Abijah and Ann Kelly O’Neall & Samuel and Hannah Pearson Kelly ~ Early Quaker Settlers
Abijah O’Neall was born in Winchester, Va. on January 21, 1762. The family moved to Bush River, South Carolina in 1779 and their place was know as O’Neall’s Mills. During the Revolution, the O’Nealls did not volunteer for the army although they were sympathetic to the cause of American freedom. In 1781 the British forces under Col. Tarleton camped on the O’Neall farm during the Battle of Cowpens effectively destroying their property. British officers attempted to force Abijah O’Neall to reveal the movements of the American army under Col. Morgan. He refused and was beaten severely. His head was cut open and his scalp was hanging in tatters. He was carried to the home of John Kelly whose daughter, Anna, nursed him back to health. They fell in love and were married at Bush River Monthly Meeting on December 9th, 1784.
Abijah O'Neall was a successful farmer and merchant in South Carolina, but was disturbed by the institution of slavery. He traveled to the Northwest Territory to scout out a variety of opportunities to purchase land. His brother-in-law, Samuel Kelly was negotiating with Dr. Jacob Roberts Brown for the option on his Military Land claim near Waynesville. This land consisted of 3,110 ⅔ acres on the east side of the Little Miami River across from Waynesville. Kelly and O’Neall made a journey to see Dr. Brown’s land before their purchase.
Abijah O’Neall requested a Certificate of Removal from Bush River Monthly Meeting and sadly they refused saying that he was insane to take his family into the wilderness. He realized that the real reason was that he was manumitting all his slaves and they were threatened by what he was doing since many Friends owned slaves at that time. None-the-less, since he was very much his own person, he manumitted his slaves and moved. The process of manumission in South Carolina was a long and difficult process. The Master had to give bond and security that the slaves freed would not end up wards of the state or cause a crime. Because of these stipulations, Abijah O’Neall had to travel back to South Carolina a number of times to deal with problems related to his ex-slaves.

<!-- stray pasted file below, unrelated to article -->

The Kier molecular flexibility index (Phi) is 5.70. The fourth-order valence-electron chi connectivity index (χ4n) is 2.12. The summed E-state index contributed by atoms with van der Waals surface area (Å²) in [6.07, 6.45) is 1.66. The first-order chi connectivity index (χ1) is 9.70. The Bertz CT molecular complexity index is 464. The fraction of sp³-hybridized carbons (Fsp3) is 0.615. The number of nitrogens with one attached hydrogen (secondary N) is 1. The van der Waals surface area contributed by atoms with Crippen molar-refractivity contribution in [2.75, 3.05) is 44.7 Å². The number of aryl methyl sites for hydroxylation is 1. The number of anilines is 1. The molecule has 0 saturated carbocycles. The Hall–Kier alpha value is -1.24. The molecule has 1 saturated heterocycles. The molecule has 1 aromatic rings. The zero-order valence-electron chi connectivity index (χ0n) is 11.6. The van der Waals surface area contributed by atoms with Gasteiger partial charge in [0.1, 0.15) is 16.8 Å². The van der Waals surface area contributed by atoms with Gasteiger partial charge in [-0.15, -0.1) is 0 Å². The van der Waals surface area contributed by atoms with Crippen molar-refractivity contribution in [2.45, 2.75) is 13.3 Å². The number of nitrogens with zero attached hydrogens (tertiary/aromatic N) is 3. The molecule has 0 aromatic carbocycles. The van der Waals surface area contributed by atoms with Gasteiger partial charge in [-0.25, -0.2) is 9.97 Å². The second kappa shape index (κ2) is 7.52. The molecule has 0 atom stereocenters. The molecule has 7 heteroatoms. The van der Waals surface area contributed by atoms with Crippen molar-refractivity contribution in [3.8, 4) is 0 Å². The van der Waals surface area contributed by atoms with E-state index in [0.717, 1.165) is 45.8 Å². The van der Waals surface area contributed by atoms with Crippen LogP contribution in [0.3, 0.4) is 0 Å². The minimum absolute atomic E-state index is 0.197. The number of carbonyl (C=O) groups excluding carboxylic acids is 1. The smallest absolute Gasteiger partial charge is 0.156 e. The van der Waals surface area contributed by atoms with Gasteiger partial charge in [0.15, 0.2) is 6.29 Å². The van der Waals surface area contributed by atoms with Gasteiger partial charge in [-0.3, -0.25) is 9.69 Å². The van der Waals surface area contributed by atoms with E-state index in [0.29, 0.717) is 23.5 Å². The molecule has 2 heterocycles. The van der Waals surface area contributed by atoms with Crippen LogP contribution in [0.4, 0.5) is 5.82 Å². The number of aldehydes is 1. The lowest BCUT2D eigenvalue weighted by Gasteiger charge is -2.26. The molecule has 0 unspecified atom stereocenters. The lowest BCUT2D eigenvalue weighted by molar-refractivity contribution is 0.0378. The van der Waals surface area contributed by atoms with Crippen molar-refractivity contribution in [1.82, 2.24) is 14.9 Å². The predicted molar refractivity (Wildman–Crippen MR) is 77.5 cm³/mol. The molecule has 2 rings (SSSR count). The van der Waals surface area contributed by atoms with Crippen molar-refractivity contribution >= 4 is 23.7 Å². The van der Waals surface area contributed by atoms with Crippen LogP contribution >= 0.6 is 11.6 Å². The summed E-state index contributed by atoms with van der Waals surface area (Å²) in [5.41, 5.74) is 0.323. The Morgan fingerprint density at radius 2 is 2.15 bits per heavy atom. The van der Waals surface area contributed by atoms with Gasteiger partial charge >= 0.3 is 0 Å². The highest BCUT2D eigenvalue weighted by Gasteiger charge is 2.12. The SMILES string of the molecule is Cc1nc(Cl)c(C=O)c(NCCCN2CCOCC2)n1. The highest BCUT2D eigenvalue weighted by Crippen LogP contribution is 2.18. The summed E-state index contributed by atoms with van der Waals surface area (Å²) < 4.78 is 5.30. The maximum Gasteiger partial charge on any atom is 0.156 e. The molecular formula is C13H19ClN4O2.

In September of 1799 fourteen wagons left Newberry. It took 42 days to get to Waynesville. The travelers were: The O’Nealls, David and Ellis Pugh, William Mills, Robert Kelly and Isaac Perkins. The O’Nealls lived in the then tiny village of Waynesville for only a short time. In the spring of 1800 they moved to their farm across the Little Miami River. The farm became known as “Diamond Hill” farm. Abijah was also a surveyor and teamed up with another early settler, Joel Wright, in the acquisition of land and the sale of land. Abijah started one of the earliest schools in the area on his property across the Little Miami River from Waynesville. The first teacher was Joel Wright who was also an excellent teacher. For more information about the Wright family see, The Jonathan Wright House in Springboro, Ohio: The Home of the Founder of Springboro and a Station on the Underground Railroad .
For more information about Abijah O’Neall and Samuel Kelly, Sr., see: Proceedings; Centennial Anniversary, Miami Monthly Meeting, Waynesville, Ohio, 10th month, 16-17, 1903 (Waynesville, Ohio, Press of Miami Gazette, 1903), pp. 116-125, the wonderful website of the O’Neall Family, http://homepages.rootsweb.com/~joneall/famhisty/aoneall_lifetimes.html), and Genealogy: O’Nealls and Related Families, Vols. 1-4 (Compiled by Albert E. O’Neall, 1994), pp. 12-13 and 18-27).
Samuel Kelly, Sr. died at the age of 91 and was buried in the Friends Hicksite Graveyard in Waynesville on 2 mo. 6th day 1851, 9th Row, #15. His wife, Hannah Pearson Kelly, was buried in the Friends Graveyard on 7th mo 27th day 1839 (Fifth Row, #14). They had eight children together.
See, the following article online about the history of the Kellys: THE KELLY FAMILY ~ SKETCH READ AT THE CELEBRATION OF SAMUEL KELLY'S 92D BIRTIDAY ~ 17 December 1890